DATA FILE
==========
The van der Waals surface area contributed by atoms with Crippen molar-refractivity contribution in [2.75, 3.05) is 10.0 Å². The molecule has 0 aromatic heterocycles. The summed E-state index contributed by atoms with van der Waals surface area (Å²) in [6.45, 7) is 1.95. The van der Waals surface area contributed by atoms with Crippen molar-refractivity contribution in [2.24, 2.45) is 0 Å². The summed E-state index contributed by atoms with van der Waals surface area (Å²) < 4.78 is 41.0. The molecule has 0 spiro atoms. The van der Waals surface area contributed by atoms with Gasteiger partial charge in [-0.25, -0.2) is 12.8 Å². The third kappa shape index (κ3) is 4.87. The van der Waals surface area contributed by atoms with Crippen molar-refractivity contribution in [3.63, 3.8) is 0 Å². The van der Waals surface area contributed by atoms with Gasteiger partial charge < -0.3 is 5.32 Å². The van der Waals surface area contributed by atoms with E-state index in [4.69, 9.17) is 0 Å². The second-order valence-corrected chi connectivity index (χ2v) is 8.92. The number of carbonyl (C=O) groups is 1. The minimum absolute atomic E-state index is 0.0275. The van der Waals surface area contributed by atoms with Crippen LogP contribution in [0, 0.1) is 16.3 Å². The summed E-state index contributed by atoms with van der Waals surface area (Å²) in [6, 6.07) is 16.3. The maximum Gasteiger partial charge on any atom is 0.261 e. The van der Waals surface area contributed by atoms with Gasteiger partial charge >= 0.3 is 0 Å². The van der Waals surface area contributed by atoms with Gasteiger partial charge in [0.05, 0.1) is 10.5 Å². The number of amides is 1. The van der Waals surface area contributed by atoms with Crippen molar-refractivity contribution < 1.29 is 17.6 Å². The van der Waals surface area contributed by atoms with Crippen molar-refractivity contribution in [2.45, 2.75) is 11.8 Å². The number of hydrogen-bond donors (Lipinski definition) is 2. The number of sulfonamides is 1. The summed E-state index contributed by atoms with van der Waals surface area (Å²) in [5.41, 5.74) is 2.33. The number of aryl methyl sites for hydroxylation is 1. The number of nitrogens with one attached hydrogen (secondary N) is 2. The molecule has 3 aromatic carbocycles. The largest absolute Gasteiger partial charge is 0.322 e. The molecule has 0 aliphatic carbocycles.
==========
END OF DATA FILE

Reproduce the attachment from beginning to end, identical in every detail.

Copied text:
The van der Waals surface area contributed by atoms with Crippen molar-refractivity contribution in [2.75, 3.05) is 10.0 Å². The molecule has 0 aromatic heterocycles. The summed E-state index contributed by atoms with van der Waals surface area (Å²) in [6.45, 7) is 1.95. The van der Waals surface area contributed by atoms with Crippen molar-refractivity contribution in [2.24, 2.45) is 0 Å². The summed E-state index contributed by atoms with van der Waals surface area (Å²) < 4.78 is 41.0. The molecule has 0 spiro atoms. The van der Waals surface area contributed by atoms with Gasteiger partial charge in [-0.25, -0.2) is 12.8 Å². The third kappa shape index (κ3) is 4.87. The van der Waals surface area contributed by atoms with Crippen molar-refractivity contribution in [3.63, 3.8) is 0 Å². The van der Waals surface area contributed by atoms with Gasteiger partial charge < -0.3 is 5.32 Å². The van der Waals surface area contributed by atoms with E-state index in [4.69, 9.17) is 0 Å². The second-order valence-corrected chi connectivity index (χ2v) is 8.92. The number of carbonyl (C=O) groups is 1. The minimum absolute atomic E-state index is 0.0275. The van der Waals surface area contributed by atoms with Crippen LogP contribution in [0, 0.1) is 16.3 Å². The summed E-state index contributed by atoms with van der Waals surface area (Å²) in [6, 6.07) is 16.3. The maximum Gasteiger partial charge on any atom is 0.261 e. The van der Waals surface area contributed by atoms with Gasteiger partial charge >= 0.3 is 0 Å². The van der Waals surface area contributed by atoms with Gasteiger partial charge in [0.05, 0.1) is 10.5 Å². The number of amides is 1. The van der Waals surface area contributed by atoms with Crippen molar-refractivity contribution < 1.29 is 17.6 Å². The van der Waals surface area contributed by atoms with Crippen molar-refractivity contribution in [2.45, 2.75) is 11.8 Å². The number of hydrogen-bond donors (Lipinski definition) is 2. The number of sulfonamides is 1. The summed E-state index contributed by atoms with van der Waals surface area (Å²) in [5.41, 5.74) is 2.33. The number of aryl methyl sites for hydroxylation is 1. The number of nitrogens with one attached hydrogen (secondary N) is 2. The molecule has 3 aromatic carbocycles. The largest absolute Gasteiger partial charge is 0.322 e. The molecule has 0 aliphatic carbocycles.